COTTON V. UNITED STATES, 50 U. S. 579 (1850)

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U.S. Supreme Court

Cotton v. United States, 50 U.S. 9 How. 579 579 (1850)

Cotton v. United States

50 U.S. (9 How.) 579



MR. JUSTICE NELSON delivered the opinion of the Court.

This is a motion of the part of the Attorney General, to dismiss the writ of error for the want of jurisdiction.

The declaration was filed in December term, 1844, and the plea of not guilty, in the vacation thereafter, on 26 March, 1845.

The cause remained pending in said court, or without any further proceedings therein, until 15 January, 1848, when the records and papers in the same were transferred to and filed in the United States District Court for the Northern District of Florida in pursuance of the Act of 22 February, 1847, Sess.Laws, ch. 17, § 8, and at the January term of the court, 1848, held at Tallahassee, it was ordered that the cause be docketed and stand for trial at the next March term of the said court, to be holden at Pensacola, notice of which order was given to the defendant. At the March term, the defendant appeared, and on leave filed a demurrer to the declaration,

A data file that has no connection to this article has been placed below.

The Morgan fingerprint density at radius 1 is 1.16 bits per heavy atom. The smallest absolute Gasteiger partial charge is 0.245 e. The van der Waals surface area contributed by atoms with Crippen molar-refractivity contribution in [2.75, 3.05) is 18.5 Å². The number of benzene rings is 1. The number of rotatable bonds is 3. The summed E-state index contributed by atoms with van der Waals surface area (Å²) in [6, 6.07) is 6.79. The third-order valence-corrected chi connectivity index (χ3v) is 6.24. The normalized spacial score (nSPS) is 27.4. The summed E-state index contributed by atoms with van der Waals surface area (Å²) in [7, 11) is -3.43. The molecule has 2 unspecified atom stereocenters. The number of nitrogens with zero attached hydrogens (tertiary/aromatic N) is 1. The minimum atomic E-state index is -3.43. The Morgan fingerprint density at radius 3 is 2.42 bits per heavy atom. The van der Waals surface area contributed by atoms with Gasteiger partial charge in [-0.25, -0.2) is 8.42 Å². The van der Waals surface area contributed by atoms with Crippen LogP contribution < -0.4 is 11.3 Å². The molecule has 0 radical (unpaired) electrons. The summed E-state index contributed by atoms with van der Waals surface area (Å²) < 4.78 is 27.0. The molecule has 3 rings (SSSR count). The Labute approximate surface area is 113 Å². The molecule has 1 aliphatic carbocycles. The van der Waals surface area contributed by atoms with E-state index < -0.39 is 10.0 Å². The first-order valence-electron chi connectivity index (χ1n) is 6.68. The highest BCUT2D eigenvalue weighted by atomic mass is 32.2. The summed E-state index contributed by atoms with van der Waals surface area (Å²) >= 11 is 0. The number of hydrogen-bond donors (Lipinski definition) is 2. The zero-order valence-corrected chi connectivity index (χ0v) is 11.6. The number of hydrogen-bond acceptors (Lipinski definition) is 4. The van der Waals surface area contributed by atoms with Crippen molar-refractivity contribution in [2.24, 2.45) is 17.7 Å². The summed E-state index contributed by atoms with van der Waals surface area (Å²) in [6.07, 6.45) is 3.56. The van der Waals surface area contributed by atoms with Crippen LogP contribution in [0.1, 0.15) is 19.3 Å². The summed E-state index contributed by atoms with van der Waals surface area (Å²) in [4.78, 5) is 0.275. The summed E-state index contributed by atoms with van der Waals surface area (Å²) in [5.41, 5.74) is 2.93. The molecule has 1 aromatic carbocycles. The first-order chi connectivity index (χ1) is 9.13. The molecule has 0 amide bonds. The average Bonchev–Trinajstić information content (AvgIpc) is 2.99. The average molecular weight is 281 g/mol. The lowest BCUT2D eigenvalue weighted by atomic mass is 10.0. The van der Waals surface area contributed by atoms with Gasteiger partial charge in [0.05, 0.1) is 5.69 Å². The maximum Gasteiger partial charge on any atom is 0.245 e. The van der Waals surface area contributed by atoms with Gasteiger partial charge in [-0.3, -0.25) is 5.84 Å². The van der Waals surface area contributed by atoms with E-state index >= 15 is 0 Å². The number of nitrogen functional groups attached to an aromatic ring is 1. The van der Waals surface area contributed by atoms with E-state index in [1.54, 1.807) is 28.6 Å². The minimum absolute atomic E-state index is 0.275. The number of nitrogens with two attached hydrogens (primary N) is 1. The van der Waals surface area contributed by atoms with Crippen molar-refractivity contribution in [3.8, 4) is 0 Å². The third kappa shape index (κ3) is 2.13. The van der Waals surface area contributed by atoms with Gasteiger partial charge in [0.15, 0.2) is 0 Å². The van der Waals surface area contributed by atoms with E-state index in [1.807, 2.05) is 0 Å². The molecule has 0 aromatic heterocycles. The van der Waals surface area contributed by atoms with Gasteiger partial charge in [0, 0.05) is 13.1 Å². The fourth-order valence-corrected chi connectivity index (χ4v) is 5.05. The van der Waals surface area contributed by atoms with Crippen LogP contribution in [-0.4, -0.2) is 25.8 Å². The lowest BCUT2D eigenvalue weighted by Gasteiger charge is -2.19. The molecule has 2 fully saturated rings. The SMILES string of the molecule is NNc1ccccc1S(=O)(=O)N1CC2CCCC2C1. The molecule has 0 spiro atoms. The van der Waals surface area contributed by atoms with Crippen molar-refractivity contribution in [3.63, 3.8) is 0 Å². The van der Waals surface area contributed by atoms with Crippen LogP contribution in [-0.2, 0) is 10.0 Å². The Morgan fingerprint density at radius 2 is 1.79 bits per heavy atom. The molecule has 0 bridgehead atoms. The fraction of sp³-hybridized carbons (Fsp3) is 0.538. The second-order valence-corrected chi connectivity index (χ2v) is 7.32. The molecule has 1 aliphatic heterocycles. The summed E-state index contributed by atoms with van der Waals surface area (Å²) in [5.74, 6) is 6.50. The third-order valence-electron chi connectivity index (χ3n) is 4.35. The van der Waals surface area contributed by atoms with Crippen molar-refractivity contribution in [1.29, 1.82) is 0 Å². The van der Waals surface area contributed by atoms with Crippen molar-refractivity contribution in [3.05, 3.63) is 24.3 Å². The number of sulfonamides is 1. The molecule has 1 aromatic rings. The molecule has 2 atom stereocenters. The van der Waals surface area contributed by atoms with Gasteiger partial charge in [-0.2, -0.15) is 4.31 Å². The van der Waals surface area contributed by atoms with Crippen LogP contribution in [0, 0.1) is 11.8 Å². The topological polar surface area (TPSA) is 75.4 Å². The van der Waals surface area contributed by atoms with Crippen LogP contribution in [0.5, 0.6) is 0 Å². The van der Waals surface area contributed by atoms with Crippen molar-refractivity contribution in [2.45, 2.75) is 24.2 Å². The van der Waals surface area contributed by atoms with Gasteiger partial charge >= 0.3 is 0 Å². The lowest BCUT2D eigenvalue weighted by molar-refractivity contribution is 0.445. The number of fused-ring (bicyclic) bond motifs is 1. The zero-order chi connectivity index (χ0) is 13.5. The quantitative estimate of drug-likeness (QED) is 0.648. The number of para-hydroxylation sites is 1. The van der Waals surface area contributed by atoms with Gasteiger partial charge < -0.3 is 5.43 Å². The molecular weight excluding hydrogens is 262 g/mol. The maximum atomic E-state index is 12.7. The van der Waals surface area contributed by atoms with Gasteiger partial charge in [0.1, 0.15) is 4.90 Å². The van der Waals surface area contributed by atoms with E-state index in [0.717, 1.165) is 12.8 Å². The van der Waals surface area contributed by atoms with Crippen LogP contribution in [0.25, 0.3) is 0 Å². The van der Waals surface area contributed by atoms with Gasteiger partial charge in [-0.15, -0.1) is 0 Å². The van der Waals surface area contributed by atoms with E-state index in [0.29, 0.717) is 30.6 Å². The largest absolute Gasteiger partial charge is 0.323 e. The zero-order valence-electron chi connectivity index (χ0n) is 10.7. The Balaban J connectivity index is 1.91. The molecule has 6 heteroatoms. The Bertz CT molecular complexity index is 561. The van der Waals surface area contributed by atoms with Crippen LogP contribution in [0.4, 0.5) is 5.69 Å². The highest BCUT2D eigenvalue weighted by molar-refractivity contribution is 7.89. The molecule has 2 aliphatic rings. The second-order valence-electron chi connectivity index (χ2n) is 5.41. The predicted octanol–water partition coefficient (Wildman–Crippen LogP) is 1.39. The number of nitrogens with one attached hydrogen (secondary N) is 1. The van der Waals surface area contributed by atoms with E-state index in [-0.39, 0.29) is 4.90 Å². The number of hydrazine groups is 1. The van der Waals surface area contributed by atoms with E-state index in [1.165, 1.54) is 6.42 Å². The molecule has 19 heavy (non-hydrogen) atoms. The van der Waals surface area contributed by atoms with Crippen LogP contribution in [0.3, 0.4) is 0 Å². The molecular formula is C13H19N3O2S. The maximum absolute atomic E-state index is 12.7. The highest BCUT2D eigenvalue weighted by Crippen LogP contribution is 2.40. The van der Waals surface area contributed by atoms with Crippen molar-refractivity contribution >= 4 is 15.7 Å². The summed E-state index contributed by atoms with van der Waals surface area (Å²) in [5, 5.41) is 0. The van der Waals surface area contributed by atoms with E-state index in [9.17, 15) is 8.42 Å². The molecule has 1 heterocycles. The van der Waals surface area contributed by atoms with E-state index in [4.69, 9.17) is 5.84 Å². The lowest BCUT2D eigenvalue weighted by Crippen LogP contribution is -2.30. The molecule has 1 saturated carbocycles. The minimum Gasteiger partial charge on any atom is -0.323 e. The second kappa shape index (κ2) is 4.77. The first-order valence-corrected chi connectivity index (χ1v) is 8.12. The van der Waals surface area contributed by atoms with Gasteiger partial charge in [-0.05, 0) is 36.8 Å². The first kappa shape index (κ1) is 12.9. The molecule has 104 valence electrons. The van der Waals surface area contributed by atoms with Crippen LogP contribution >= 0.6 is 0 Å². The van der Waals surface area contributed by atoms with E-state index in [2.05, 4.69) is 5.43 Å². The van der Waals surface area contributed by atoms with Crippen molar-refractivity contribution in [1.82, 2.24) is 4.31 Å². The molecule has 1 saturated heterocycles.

Page 50 U. S. 580

which, after argument, was overruled, and the cause set down for trial on the plea of not guilty.

The jury found a verdict for the plaintiffs, and assessed the damages at $362.50, for which sum judgment was rendered, besides costs.

Several exceptions were taken by the counsel for the defendant to the ruling of the court at the trial, which are found in the record, and on which he relies for a reversal of the judgment on this writ of error.

We have already held, in the case of Forsyth v. United States, just decided, that a writ of error lies to the judgments in the peculiar class of cases described and provided for in the eighth section of the act of Congress passed 22 February, 1847, already referred to, without reference to the amount in controversy, and, as this case falls within that class, it follows that the court has jurisdiction to revise the judgment, and that the motion to dismiss must be denied.

The case not having been submitted by the counsel for a decision on the merits, as in the criminal cases just disposed of, it will remain on the docket for a hearing in its order.

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